by Tracey Reilly, CAS Policy Manager (Strong Communities team)
This article was first publlshed in the Herald on 30 September 2020.
Every day millions of us access public services in Scotland. So often in fact that we take them for granted - at least when they work. As long as our taps provide clean drinking water, our bins and recycling are collected and our pensions or other benefits are paid, then our interaction with public services is pretty limited. But what happens when things go wrong or we don’t agree with how these services are run?
Complaining is human nature. It’s what we do when things seem unfair. It’s often seen as negative, and complainers can be characterised as ‘moaners.’ But if we don’t complain, then service providers won’t know things have gone wrong and aren’t able to correct them. All of us, as consumers, are entitled to be heard when our public services don’t get it right.
Earlier this year Citizens Advice Scotland spent some time researching how public services – from energy companies to Local Authorities and the NHS – are held accountable. We explored whether people know how to complain, how confident they were in approaching these services, and what barriers might stop them doing so. We recently published the findings in our report, ‘Holding public services to account in Scotland.’
First the good news. We found that almost three quarters of people in Scotland felt they could access information on public services and half of respondents felt confident that they knew their rights in relation to raising concerns.
However, only a third felt confident about getting involved in a decision-making process and this number fell to under a third when it came to appealing a decision. Those least confident in approaching services were aged under 25, or unemployed. And knowledge of regulatory bodies was poor, with a quarter of respondents having never heard of any.
Our research showed that often people had concerns about services but didn’t take action to express them. These people reported that they didn’t know who to contact or what to say, or feared they wouldn’t be taken seriously. Few people knew what to expect when making a complaint or felt confident they’d know what they could do if they weren’t happy with the response they received.
Listing statistics like this can sound a bit academic. So let’s think about what this means in practice. We’re talking here about often vulnerable people who may have been let down by essential services they rely on: sick and disabled people whose treatment has gone wrong and who don’t know who to turn to; families in poverty who believe their social security has been miscalculated but who can’t get through to anyone at the DWP; and pensioners who can’t afford to put the heating on in winter but are scared to call their energy company and ask for help.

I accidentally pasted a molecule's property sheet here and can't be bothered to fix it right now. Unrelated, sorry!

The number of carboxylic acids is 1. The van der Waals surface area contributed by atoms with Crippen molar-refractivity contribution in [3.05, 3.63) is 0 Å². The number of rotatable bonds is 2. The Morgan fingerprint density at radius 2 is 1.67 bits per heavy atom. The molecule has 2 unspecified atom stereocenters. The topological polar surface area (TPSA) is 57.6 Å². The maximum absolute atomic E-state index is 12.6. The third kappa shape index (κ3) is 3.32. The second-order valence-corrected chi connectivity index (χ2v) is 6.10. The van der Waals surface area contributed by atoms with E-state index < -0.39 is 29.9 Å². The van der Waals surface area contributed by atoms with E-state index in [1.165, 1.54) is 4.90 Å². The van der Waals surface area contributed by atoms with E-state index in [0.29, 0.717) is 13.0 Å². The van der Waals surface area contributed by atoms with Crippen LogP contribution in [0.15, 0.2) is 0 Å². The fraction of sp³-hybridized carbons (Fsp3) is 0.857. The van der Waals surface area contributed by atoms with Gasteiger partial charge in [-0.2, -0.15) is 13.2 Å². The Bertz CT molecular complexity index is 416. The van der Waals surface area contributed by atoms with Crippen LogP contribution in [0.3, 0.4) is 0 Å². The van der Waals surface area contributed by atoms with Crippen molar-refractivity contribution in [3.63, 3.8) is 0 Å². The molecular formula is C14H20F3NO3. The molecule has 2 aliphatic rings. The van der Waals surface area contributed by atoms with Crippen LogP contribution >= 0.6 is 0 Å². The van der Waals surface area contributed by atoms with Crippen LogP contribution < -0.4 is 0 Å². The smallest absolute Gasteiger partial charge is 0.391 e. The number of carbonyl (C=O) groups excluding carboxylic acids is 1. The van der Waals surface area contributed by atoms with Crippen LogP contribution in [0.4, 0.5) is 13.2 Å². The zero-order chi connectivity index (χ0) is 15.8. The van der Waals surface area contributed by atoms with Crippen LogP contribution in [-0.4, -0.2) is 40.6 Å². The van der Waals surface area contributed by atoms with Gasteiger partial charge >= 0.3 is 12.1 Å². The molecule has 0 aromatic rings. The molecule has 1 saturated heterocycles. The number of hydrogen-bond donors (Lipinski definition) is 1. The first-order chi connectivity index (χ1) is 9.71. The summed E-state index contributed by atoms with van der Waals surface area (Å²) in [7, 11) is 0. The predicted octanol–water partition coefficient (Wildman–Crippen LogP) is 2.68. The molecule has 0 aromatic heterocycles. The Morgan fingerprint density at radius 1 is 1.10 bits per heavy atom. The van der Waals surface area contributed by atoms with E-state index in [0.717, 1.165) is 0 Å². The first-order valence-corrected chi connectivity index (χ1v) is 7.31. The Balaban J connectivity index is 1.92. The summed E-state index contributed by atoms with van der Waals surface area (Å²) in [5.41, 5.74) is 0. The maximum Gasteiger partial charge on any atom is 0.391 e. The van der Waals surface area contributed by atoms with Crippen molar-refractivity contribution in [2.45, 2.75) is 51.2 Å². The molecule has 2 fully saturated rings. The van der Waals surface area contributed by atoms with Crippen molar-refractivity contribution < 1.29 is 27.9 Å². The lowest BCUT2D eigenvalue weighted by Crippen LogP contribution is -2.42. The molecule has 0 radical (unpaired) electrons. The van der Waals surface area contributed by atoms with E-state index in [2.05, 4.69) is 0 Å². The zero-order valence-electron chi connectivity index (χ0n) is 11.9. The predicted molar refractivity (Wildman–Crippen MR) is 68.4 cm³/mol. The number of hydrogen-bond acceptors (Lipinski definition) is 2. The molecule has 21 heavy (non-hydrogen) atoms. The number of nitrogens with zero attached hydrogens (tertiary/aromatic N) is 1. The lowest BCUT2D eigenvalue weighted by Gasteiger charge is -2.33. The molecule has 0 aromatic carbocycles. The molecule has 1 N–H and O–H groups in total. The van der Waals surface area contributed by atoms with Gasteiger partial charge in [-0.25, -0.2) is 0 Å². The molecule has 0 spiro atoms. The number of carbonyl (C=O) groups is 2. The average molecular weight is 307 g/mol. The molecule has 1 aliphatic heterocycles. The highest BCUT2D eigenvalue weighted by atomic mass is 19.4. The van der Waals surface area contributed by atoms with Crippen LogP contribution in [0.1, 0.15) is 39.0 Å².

This is not good enough. A consumer society is only worth the name if it truly empowers its citizens, not just as purchasers but as complainers.
That’s not to say that complainers are always right. Service providers deserve fair treatment too. This is where the independent review bodies, like the Scottish Public Services Ombudsman are so important. Their role is to listen to both sides of any dispute and to adjudicate fairly. In addition, organisations like Ofcom and Ofgem play a role in setting appropriate standards of service across our regulated industries such as post, telecoms and energy.
In the end, most complainers will accept a response they disagree with - as long as they feel they have been listened to and treated fairly and with respect. It doesn’t seem like much to ask.
We need to move towards a culture where consumers can confidently seek redress and know that their views will be listened to. I don’t know if you’d call this a ‘Complainers Charter,’ but if you do, its components are simple enough.
Firstly, all public services should provide clear information on how the public can complain or raise concerns. This should be available both on and off-line, in plain English.
Secondly, where people do complain, responses should be clear and timely and should explain how to take things further if the complainer is still unhappy.
And finally, regulators should raise the profile of their work and encourage engagement with the public about their concerns and complaints. By doing this, individuals can not only get redress for their own complaint, but also help expose and eliminate poor service. Doing so helps to ensure that other people don’t experience the same problems and raises standards across the board.
This is not rocket science. These recommendations are pretty basic asks from a consumer perspective, and should be part of the DNA of these public services. The fact that they are not tells us that governments and service providers need to think differently when designing their services in future, and put the consumer/complainer right at their heart.